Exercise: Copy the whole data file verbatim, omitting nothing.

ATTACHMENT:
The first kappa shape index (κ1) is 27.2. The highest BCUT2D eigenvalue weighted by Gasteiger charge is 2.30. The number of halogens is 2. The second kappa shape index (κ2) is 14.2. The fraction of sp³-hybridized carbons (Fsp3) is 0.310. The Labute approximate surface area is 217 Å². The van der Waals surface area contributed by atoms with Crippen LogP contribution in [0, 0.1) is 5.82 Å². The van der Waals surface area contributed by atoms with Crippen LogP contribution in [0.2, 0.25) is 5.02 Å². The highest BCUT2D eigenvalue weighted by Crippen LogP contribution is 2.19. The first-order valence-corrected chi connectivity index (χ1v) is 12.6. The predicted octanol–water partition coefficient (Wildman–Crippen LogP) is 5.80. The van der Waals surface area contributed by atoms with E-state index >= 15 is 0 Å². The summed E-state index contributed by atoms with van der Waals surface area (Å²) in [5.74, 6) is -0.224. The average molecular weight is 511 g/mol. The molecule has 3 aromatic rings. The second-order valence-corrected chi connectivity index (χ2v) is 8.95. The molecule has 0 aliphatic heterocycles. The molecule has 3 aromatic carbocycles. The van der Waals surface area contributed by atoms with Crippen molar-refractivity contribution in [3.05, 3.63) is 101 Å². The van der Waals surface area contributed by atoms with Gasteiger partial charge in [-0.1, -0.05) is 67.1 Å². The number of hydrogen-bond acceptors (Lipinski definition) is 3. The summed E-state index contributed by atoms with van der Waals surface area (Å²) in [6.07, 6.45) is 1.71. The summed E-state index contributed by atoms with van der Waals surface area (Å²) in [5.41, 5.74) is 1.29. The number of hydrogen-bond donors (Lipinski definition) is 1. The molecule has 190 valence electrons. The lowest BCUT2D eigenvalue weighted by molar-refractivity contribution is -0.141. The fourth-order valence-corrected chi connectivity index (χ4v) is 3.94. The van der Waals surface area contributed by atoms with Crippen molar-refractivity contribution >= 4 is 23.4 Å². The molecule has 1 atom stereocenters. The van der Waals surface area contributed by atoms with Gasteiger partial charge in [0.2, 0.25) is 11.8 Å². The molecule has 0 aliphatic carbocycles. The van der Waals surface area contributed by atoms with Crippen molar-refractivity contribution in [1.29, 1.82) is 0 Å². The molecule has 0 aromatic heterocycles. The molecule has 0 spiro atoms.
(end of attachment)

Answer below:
The first kappa shape index (κ1) is 27.2. The highest BCUT2D eigenvalue weighted by Gasteiger charge is 2.30. The number of halogens is 2. The second kappa shape index (κ2) is 14.2. The fraction of sp³-hybridized carbons (Fsp3) is 0.310. The Labute approximate surface area is 217 Å². The van der Waals surface area contributed by atoms with Crippen LogP contribution in [0, 0.1) is 5.82 Å². The van der Waals surface area contributed by atoms with Crippen LogP contribution in [0.2, 0.25) is 5.02 Å². The highest BCUT2D eigenvalue weighted by Crippen LogP contribution is 2.19. The first-order valence-corrected chi connectivity index (χ1v) is 12.6. The predicted octanol–water partition coefficient (Wildman–Crippen LogP) is 5.80. The van der Waals surface area contributed by atoms with E-state index >= 15 is 0 Å². The summed E-state index contributed by atoms with van der Waals surface area (Å²) in [5.74, 6) is -0.224. The average molecular weight is 511 g/mol. The molecule has 3 aromatic rings. The second-order valence-corrected chi connectivity index (χ2v) is 8.95. The molecule has 0 aliphatic heterocycles. The molecule has 3 aromatic carbocycles. The van der Waals surface area contributed by atoms with Crippen molar-refractivity contribution in [3.05, 3.63) is 101 Å². The van der Waals surface area contributed by atoms with Gasteiger partial charge in [-0.1, -0.05) is 67.1 Å². The number of hydrogen-bond acceptors (Lipinski definition) is 3. The summed E-state index contributed by atoms with van der Waals surface area (Å²) in [6.07, 6.45) is 1.71. The summed E-state index contributed by atoms with van der Waals surface area (Å²) in [5.41, 5.74) is 1.29. The number of hydrogen-bond donors (Lipinski definition) is 1. The molecule has 190 valence electrons. The lowest BCUT2D eigenvalue weighted by molar-refractivity contribution is -0.141. The fourth-order valence-corrected chi connectivity index (χ4v) is 3.94. The van der Waals surface area contributed by atoms with Crippen molar-refractivity contribution >= 4 is 23.4 Å². The molecule has 1 atom stereocenters. The van der Waals surface area contributed by atoms with Gasteiger partial charge in [0.2, 0.25) is 11.8 Å². The molecule has 0 aliphatic carbocycles. The van der Waals surface area contributed by atoms with Crippen molar-refractivity contribution in [1.29, 1.82) is 0 Å². The molecule has 0 aromatic heterocycles. The molecule has 0 spiro atoms.